The management of quality has been. for the last decade, one of the most dynamic areas of concern in many industries. In volume production industries. the relevant measure of defects has changed from percent (parts per hundred) to ppm (parts per million). The “costs of quality” have been reduced from 15 cents to only 3 cents out of every sales dollar. These statistics can easily be misunderstood because the “costs of quality”, or really the costs associated with trying to achieve quality have changed dramatically during the decade. While we have traditionally accounted for only those costs associated with quality control, the “costs of quality” is a much broader concept today resulting in magnitudes which are startling at the least. The above numbers seem small when expressed in cents but when seen as $15 million out of a $100 million project, the magnitude of the Station Square development, it is easily seen as potentially greater than the profit from such a job. Thus, not only must the objective of the Inquiry be to ensure the safety of the public but to also permit the realization of the savings available from the approaches of modern quality management (MQM).

It is necessary to recognize exactly how such savings are realized in company after company in the volume production industries to understand how it can be achieved in project oriented endeavors. There are four basic costs of quality—internal failure, external failure, appraisal, and prevention.

The failure costs include costs of correcting defects during the project, as well as, after project completion. The costs of prevention and appraisal include quality control and inspection but go beyond conventional concepts of even these areas.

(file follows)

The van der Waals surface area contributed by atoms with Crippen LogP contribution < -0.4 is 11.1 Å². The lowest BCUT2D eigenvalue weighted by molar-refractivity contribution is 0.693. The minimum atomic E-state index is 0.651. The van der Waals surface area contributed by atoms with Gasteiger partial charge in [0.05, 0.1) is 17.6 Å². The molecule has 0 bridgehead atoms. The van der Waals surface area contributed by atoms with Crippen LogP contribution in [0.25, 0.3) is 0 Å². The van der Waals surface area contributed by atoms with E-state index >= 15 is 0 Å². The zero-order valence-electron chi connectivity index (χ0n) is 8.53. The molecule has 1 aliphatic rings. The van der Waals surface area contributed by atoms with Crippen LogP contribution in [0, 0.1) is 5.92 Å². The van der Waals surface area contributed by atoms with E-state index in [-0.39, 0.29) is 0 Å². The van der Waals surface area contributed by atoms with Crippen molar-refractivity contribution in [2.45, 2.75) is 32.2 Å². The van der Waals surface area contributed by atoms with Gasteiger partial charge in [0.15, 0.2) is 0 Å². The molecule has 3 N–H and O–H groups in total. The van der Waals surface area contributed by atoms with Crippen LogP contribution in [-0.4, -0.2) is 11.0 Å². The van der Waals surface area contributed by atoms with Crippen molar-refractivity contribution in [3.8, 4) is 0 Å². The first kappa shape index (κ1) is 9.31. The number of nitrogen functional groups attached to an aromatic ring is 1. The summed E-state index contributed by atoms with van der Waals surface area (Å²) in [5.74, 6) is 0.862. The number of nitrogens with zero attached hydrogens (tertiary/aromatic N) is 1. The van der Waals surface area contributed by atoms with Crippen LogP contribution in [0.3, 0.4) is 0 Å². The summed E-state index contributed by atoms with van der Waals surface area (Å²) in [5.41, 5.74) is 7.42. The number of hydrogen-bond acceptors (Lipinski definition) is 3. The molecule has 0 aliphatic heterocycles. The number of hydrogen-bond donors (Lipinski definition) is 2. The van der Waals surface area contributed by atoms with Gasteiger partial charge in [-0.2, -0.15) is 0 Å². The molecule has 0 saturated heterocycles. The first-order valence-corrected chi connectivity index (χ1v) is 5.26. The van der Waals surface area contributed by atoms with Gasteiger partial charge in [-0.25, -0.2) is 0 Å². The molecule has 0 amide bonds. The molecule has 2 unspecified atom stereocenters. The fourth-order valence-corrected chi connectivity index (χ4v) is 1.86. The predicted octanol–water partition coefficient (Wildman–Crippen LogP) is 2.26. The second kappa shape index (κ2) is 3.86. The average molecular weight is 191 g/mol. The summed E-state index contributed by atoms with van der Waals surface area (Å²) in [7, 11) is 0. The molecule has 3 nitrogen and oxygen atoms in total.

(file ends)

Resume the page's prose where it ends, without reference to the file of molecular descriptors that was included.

Under the classical approach to quality, failure costs have typically been 80% of total quality costs, about equal between internal and external. By this experience then, these could have been a total of about $12 million for Station Square. Appraisal and prevention have accounted for about 10% each, or perhaps $3 million for this development. After complete installation of MQM, experience has shown that the total amount spent for appraisal and prevention is actually reduced somewhat but the failure costs are reduced dramatically. Thus, it is conceivable that quality costs might have been as little as $3 million, a savings of $12 million on this project.

The definition of quality has changed from “fitness for use” to “conformance to requirements/specificstions.” The rationale for this is well documented in “A Case History” in Chapter 4 of Quality is Free [1, pp. 41-49]. The implications of this change are somewhat more subtle, however, and require more consideration than is appropriate in this article. Some essential concepts of MQM are that

  • Quality cannot be inspected into a product, it must be designed in.

l To achieve quality output, attention must be focused on the process, i.e., process control, and generally statistical process control.

l The standard for quality is zero defects. To expect less is to ensure that less will be achieved.


To control the process then it is necessary to focus on the process using a systems view. The systems view is

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February 1990